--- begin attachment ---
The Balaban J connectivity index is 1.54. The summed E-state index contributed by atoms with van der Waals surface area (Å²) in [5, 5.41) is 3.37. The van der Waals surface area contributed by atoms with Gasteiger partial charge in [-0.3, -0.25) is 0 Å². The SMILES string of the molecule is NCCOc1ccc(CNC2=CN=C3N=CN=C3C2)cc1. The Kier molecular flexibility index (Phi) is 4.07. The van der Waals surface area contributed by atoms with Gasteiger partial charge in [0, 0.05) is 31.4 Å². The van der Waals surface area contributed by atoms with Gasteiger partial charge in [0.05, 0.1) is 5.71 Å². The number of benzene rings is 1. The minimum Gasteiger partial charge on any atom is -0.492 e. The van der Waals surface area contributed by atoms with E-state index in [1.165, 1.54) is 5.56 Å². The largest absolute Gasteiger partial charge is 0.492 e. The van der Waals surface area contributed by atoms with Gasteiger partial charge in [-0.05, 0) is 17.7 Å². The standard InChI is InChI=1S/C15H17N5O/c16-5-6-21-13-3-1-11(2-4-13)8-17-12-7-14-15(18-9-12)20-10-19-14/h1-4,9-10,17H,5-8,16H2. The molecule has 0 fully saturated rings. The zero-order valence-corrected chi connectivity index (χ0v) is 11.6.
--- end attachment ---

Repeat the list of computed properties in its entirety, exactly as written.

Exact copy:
The Balaban J connectivity index is 1.54. The summed E-state index contributed by atoms with van der Waals surface area (Å²) in [5, 5.41) is 3.37. The van der Waals surface area contributed by atoms with Gasteiger partial charge in [-0.3, -0.25) is 0 Å². The SMILES string of the molecule is NCCOc1ccc(CNC2=CN=C3N=CN=C3C2)cc1. The Kier molecular flexibility index (Phi) is 4.07. The van der Waals surface area contributed by atoms with Gasteiger partial charge in [0, 0.05) is 31.4 Å². The van der Waals surface area contributed by atoms with Gasteiger partial charge in [0.05, 0.1) is 5.71 Å². The number of benzene rings is 1. The minimum Gasteiger partial charge on any atom is -0.492 e. The van der Waals surface area contributed by atoms with E-state index in [1.165, 1.54) is 5.56 Å². The largest absolute Gasteiger partial charge is 0.492 e. The van der Waals surface area contributed by atoms with Gasteiger partial charge in [-0.05, 0) is 17.7 Å². The standard InChI is InChI=1S/C15H17N5O/c16-5-6-21-13-3-1-11(2-4-13)8-17-12-7-14-15(18-9-12)20-10-19-14/h1-4,9-10,17H,5-8,16H2. The molecule has 0 fully saturated rings. The zero-order valence-corrected chi connectivity index (χ0v) is 11.6.